Coddiwomple: New Hampshire and Vermont
3 September ’18
A short update for a lazy afternoon. I met a friend at a coffeeshop in Brattleboro and chatted for an hour or more, and when we parted I realized that A) the sun was brutal and the air humid, and B) that it was only 2pm, and I had plenty of time to bag park stamps for New Hampshire and Vermont, so off I went without much of a plan. I rode I-91 north to Springfield, VT, which is a section of road I’ve been on 4 or 5 hundred times in my life, so I hopped across the river into New Hampshire and took NH-12A north along the eastern shore. I realized I’ve never been over on this side of the river in my living memory, but it was more of that upper Connecticut River Valley farms, small towns, occasional high-tech light industrial building… familiar, but distant now that I live on the other coast.
Saint-Gaudens NHS is the former home and studio of Augustus Saint-Gaudens, who was one of America’s foremost sculptors.The house and grounds are well-kept and empty of tourists, and in talking to the ranger on staff I got the impression that very, very few people take the time to stop by. I sweated profusely in the air conditioned visitors center and chatted while guzzling water, and armed with a map of the grounds wandered out to look at the gardens and the sculptures. Worth stopping, I think, but there wasn’t a lot to see, really.
I cross the river back into Vermont and stopped in Hartland for gas, a yellow Pontiac Trans-Am pulling up and disgorging a pair of folks in traditional Mennonite garb; oh, right, there’s a sizable Mennonite community in central Vermont… I forgot!
VT-12 to US-4 until I get to Woodstock, one of those SUPER photogenic towns that people from outside Vermont have often heard of. I skirted the village and rolled into Marsh-Billings-Rockefeller NHP 30 minutes before they closed, picking up my stamp and the gruff ire of the older gentleman who was volunteering at the counter today - no professional park service staff here today, apparently! I tried to ask some polite questions, and he tried to tell me about the site, a picturesque farmstead owned as a gentleman’s farm by one of the Rockefellers before being donated to the National Park Service, but he faltered halfway through, something reminding him he was supposed to be grumpy or something. Oh well. While I wandered looking at exhibits, a guy and his son came up, really excited about my motorcycle, and he got even MORE excited to find out I’d been to Alaska on it! I finally had to cut the conversation short as the place was closing and I really, really needed to pee before getting back on the road! ^_^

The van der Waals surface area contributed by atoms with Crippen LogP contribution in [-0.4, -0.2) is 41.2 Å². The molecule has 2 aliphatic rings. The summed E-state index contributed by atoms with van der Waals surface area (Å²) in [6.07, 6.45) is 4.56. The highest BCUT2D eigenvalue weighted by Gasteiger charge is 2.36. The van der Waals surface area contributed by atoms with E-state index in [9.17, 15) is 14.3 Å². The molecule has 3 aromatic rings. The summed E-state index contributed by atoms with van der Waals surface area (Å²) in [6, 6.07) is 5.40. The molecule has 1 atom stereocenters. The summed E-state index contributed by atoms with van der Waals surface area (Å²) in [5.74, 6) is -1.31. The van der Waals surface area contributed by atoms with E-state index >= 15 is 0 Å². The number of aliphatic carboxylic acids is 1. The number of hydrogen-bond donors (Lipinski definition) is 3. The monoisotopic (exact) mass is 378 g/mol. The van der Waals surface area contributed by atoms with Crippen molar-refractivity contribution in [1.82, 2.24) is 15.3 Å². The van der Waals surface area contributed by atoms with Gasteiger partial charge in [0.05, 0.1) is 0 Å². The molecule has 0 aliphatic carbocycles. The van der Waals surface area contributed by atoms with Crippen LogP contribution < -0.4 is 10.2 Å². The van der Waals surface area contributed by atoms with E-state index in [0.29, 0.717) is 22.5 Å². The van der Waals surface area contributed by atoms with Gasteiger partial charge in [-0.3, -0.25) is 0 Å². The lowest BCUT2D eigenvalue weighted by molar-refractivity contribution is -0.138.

Knowing I had plenty of daylight, I took the back way home, first down VT-106 to Felchville, then cutting over backroads to Tyson, VT, just north of Okemo. I was surprised I remembered this route from 20 years ago, but when you get older, things like this surprise you, things that you remember suddenly for no earthly reason. It is eerie how the human brain is basically a broken, buggy, hacked-together pile of goo.
Tyson is a tiny hamlet astride VT-100, one of THE classic scenic routes of Vermont, and heading south it was an endless parade of beautiful villages, oak and maple trees, farm stands, cows, rivers, covered bridges, etc. There was little traffic until I got to Newfane, but at that point I know every backroad and traffic dodge for 10 miles around, so getting home was easy.